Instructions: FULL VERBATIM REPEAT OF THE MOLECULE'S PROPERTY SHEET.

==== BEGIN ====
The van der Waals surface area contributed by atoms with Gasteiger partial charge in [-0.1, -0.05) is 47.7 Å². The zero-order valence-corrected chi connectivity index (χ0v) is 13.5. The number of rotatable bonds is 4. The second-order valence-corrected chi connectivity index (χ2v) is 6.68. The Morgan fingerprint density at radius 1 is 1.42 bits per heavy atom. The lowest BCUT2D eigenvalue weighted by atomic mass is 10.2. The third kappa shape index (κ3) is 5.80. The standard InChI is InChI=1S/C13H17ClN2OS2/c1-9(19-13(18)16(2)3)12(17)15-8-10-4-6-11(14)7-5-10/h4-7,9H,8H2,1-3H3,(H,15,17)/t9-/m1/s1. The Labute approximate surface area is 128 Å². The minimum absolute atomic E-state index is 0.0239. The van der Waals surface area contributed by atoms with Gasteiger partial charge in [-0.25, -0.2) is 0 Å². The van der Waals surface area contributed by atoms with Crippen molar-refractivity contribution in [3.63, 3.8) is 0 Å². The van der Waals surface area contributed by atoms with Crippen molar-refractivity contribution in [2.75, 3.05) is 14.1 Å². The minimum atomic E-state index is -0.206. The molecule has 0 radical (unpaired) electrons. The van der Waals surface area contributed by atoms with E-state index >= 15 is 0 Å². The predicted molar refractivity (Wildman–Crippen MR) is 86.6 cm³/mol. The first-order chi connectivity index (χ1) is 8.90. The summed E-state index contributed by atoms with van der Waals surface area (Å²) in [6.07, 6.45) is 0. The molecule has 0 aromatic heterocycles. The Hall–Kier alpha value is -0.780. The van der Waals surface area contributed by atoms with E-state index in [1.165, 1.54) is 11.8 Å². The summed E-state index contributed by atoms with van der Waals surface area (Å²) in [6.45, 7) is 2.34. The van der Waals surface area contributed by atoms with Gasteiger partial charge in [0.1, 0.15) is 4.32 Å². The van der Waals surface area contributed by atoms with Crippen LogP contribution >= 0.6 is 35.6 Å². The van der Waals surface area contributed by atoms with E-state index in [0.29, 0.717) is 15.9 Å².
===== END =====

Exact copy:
The van der Waals surface area contributed by atoms with Gasteiger partial charge in [-0.1, -0.05) is 47.7 Å². The zero-order valence-corrected chi connectivity index (χ0v) is 13.5. The number of rotatable bonds is 4. The second-order valence-corrected chi connectivity index (χ2v) is 6.68. The Morgan fingerprint density at radius 1 is 1.42 bits per heavy atom. The lowest BCUT2D eigenvalue weighted by atomic mass is 10.2. The third kappa shape index (κ3) is 5.80. The standard InChI is InChI=1S/C13H17ClN2OS2/c1-9(19-13(18)16(2)3)12(17)15-8-10-4-6-11(14)7-5-10/h4-7,9H,8H2,1-3H3,(H,15,17)/t9-/m1/s1. The Labute approximate surface area is 128 Å². The minimum absolute atomic E-state index is 0.0239. The van der Waals surface area contributed by atoms with Gasteiger partial charge in [-0.25, -0.2) is 0 Å². The van der Waals surface area contributed by atoms with Crippen molar-refractivity contribution in [3.63, 3.8) is 0 Å². The van der Waals surface area contributed by atoms with Crippen molar-refractivity contribution in [2.75, 3.05) is 14.1 Å². The minimum atomic E-state index is -0.206. The molecule has 0 radical (unpaired) electrons. The van der Waals surface area contributed by atoms with E-state index >= 15 is 0 Å². The predicted molar refractivity (Wildman–Crippen MR) is 86.6 cm³/mol. The first-order chi connectivity index (χ1) is 8.90. The summed E-state index contributed by atoms with van der Waals surface area (Å²) in [6.07, 6.45) is 0. The molecule has 0 aromatic heterocycles. The Hall–Kier alpha value is -0.780. The van der Waals surface area contributed by atoms with E-state index in [1.165, 1.54) is 11.8 Å². The summed E-state index contributed by atoms with van der Waals surface area (Å²) in [6.45, 7) is 2.34. The van der Waals surface area contributed by atoms with Gasteiger partial charge in [0.1, 0.15) is 4.32 Å². The van der Waals surface area contributed by atoms with Crippen LogP contribution >= 0.6 is 35.6 Å². The van der Waals surface area contributed by atoms with E-state index in [0.29, 0.717) is 15.9 Å².